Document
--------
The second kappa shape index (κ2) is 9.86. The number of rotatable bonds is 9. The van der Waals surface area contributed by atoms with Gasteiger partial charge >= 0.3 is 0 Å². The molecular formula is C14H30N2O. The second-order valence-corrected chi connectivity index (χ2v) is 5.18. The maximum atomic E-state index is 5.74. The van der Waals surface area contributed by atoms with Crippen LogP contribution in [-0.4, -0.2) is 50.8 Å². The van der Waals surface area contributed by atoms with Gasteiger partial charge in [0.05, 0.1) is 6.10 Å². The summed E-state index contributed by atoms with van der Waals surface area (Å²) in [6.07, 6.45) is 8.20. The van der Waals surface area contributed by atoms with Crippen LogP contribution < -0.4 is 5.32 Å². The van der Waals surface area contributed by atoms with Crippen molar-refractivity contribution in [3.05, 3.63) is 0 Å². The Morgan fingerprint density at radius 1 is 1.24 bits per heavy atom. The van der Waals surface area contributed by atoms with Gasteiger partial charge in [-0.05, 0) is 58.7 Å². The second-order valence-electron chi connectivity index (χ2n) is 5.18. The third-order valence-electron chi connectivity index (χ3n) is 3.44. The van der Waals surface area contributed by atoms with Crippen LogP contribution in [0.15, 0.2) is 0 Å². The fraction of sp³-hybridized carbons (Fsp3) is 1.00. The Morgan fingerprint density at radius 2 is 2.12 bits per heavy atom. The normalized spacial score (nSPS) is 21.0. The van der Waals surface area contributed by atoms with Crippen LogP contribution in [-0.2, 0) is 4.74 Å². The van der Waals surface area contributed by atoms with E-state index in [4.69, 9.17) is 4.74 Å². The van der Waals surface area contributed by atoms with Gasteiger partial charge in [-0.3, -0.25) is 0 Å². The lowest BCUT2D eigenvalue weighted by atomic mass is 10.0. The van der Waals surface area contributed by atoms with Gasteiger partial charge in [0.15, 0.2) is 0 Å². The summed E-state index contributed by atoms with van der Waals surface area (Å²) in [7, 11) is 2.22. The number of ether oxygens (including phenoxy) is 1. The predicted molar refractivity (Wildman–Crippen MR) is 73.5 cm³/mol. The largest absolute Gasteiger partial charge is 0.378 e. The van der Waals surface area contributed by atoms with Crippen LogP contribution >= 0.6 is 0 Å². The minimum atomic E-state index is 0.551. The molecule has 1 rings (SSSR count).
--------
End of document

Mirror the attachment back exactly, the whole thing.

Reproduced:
The second kappa shape index (κ2) is 9.86. The number of rotatable bonds is 9. The van der Waals surface area contributed by atoms with Gasteiger partial charge >= 0.3 is 0 Å². The molecular formula is C14H30N2O. The second-order valence-corrected chi connectivity index (χ2v) is 5.18. The maximum atomic E-state index is 5.74. The van der Waals surface area contributed by atoms with Crippen LogP contribution in [-0.4, -0.2) is 50.8 Å². The van der Waals surface area contributed by atoms with Gasteiger partial charge in [0.05, 0.1) is 6.10 Å². The summed E-state index contributed by atoms with van der Waals surface area (Å²) in [6.07, 6.45) is 8.20. The van der Waals surface area contributed by atoms with Crippen LogP contribution < -0.4 is 5.32 Å². The van der Waals surface area contributed by atoms with Crippen molar-refractivity contribution in [3.05, 3.63) is 0 Å². The Morgan fingerprint density at radius 1 is 1.24 bits per heavy atom. The van der Waals surface area contributed by atoms with Gasteiger partial charge in [-0.05, 0) is 58.7 Å². The second-order valence-electron chi connectivity index (χ2n) is 5.18. The third-order valence-electron chi connectivity index (χ3n) is 3.44. The van der Waals surface area contributed by atoms with Crippen LogP contribution in [0.15, 0.2) is 0 Å². The fraction of sp³-hybridized carbons (Fsp3) is 1.00. The Morgan fingerprint density at radius 2 is 2.12 bits per heavy atom. The normalized spacial score (nSPS) is 21.0. The van der Waals surface area contributed by atoms with Crippen LogP contribution in [-0.2, 0) is 4.74 Å². The van der Waals surface area contributed by atoms with E-state index in [4.69, 9.17) is 4.74 Å². The van der Waals surface area contributed by atoms with Gasteiger partial charge in [-0.3, -0.25) is 0 Å². The lowest BCUT2D eigenvalue weighted by atomic mass is 10.0. The van der Waals surface area contributed by atoms with Gasteiger partial charge in [0.15, 0.2) is 0 Å². The summed E-state index contributed by atoms with van der Waals surface area (Å²) in [7, 11) is 2.22. The number of ether oxygens (including phenoxy) is 1. The predicted molar refractivity (Wildman–Crippen MR) is 73.5 cm³/mol. The largest absolute Gasteiger partial charge is 0.378 e. The van der Waals surface area contributed by atoms with Crippen LogP contribution >= 0.6 is 0 Å². The minimum atomic E-state index is 0.551. The molecule has 1 rings (SSSR count).